Celebrating 100 years of women in parliament

Dr Jacqui Turner’s pioneering Astor100 Centenary Project provides a focus for Nancy Astor’s achievements as the first female MP to take her seat in UK Parliament and more broadly, a platform for putting early female MPs on the national stage and securing their place in history.

Astor 100

From archive to House of Commons

Astor100 is a celebration of the life and legacy of Nancy Astor, the first woman to take her seat in the British Parliament. American-born Nancy Astor (1879–1964), née Langhorne, succeeded her second husband Waldorf Astor as Conservative MP for Plymouth Sutton in 1919, becoming the first woman to sit in the House of Commons. She continued to represent the Plymouth Sutton constituency until her retirement in 1945.

The research project started with the papers of Nancy Astor, held at the University, but has developed to include strategic collaborations with a range of organisations: Parliament; the National Trust; the City of Plymouth and has facilitated a burgeoning interest in Astor’s home country. These collaborations have involved MPs, community groups, women’s networks, artistic practitioners and the Astor family across the country and together will extend our understanding of culture and society.

Rewriting the traditional narrative

Marginalised groups, including women, are routinely written out of history; their achievements are excluded from the national ‘great narrative’. This project is playing a key role in giving Astor’s own contribution, and those of all early female MPs, a permanent, visible presence in this narrative. The project encourages both policymakers and educationalists to think more broadly about recognising, celebrating and communicating the achievements of women.

Project partners at locations where Astor lived and worked have proactively collaborated with expanding and sharing this historical record. Current female MPs, have shared their knowledge and experiences, demonstrating their commitment to giving appropriate recognition to the women who played a vital role in our political history.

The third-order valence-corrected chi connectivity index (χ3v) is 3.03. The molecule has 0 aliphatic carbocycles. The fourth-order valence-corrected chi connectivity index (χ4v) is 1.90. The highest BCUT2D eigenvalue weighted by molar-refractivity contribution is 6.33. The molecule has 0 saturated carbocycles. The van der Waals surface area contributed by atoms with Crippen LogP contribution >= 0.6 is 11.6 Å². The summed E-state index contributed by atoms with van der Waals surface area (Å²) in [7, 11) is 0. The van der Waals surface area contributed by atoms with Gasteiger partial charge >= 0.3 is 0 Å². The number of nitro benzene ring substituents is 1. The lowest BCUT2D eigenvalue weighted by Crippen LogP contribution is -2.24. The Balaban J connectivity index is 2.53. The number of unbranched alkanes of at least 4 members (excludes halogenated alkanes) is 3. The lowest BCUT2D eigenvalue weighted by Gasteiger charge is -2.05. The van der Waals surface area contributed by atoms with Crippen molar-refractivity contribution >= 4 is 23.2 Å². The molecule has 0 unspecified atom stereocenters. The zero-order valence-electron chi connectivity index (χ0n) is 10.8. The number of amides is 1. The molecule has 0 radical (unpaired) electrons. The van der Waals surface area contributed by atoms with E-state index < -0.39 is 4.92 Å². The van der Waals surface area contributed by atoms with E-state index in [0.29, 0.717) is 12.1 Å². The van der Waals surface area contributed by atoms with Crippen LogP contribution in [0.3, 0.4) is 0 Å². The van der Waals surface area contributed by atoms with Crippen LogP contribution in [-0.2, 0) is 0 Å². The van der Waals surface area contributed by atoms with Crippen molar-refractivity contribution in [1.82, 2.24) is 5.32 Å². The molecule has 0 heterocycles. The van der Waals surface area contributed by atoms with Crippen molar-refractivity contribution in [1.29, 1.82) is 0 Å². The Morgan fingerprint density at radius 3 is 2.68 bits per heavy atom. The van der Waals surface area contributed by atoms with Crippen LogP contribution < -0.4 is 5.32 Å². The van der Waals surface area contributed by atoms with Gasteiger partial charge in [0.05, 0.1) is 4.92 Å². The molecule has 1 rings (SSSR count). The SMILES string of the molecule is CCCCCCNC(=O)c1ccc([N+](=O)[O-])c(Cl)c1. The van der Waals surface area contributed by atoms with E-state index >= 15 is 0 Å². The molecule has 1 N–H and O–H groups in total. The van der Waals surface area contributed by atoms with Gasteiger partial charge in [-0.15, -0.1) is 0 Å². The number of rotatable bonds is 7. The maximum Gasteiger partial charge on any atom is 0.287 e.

Archival documents and personal interviews with Astor’s living relatives are being used by the National Trust in Astor’s country home, Cliveden, to inform and enhance the experience of visitors. A crowd-funding campaign has made it possible to commission a statue of Nancy Astor to be unveiled in Plymouth in November 2019, which will be, incredibly, the first open air, public statue of a female MP in this country.

“Nancy Astor’s voice was loud and unafraid – we remember her because hers was the first female voice to echo around the chamber of the House of Commons. We hope that her statue, another first and fittingly for the first to a woman MP, will again be a loudspeaker, this time for young women and girls, encouraging them to engage and be heard.”

Professor Jacqui Turner

Fast Facts

  • Nancy Astor was the first woman to sit in Parliament
  • She was responsible for the first Private Member’s Bill passed by a woman
  • This project will deliver the first open air, public statue of a female MP in the UK

Further reading

Astor 100 website: https://research.reading.ac.uk/astor100/

Turner, J. (2019) Keeping up the legacy of Nancy Astor: 100 years since the first woman took her seat in parliament. Conservative History Journal, 2 (7). ISSN 1479-8026 (In Press)

Turner, J. (2018) The Labour Church: religion and politics in Britain 1890-1914. International Library of Political Studies. I.B. Tauris, London, UK, pp304. ISBN 9781784539436

Turner, J., McCarthy, H., Bartley, P., Gay, O. and Sutherland, D. (2018) The Tomb 1918-1963: the first female MPs. In: Voice and Vote: Celebrating 100 Years of Votes for Women. History of Parliament, London, pp. 80-86. ISBN 9781906670702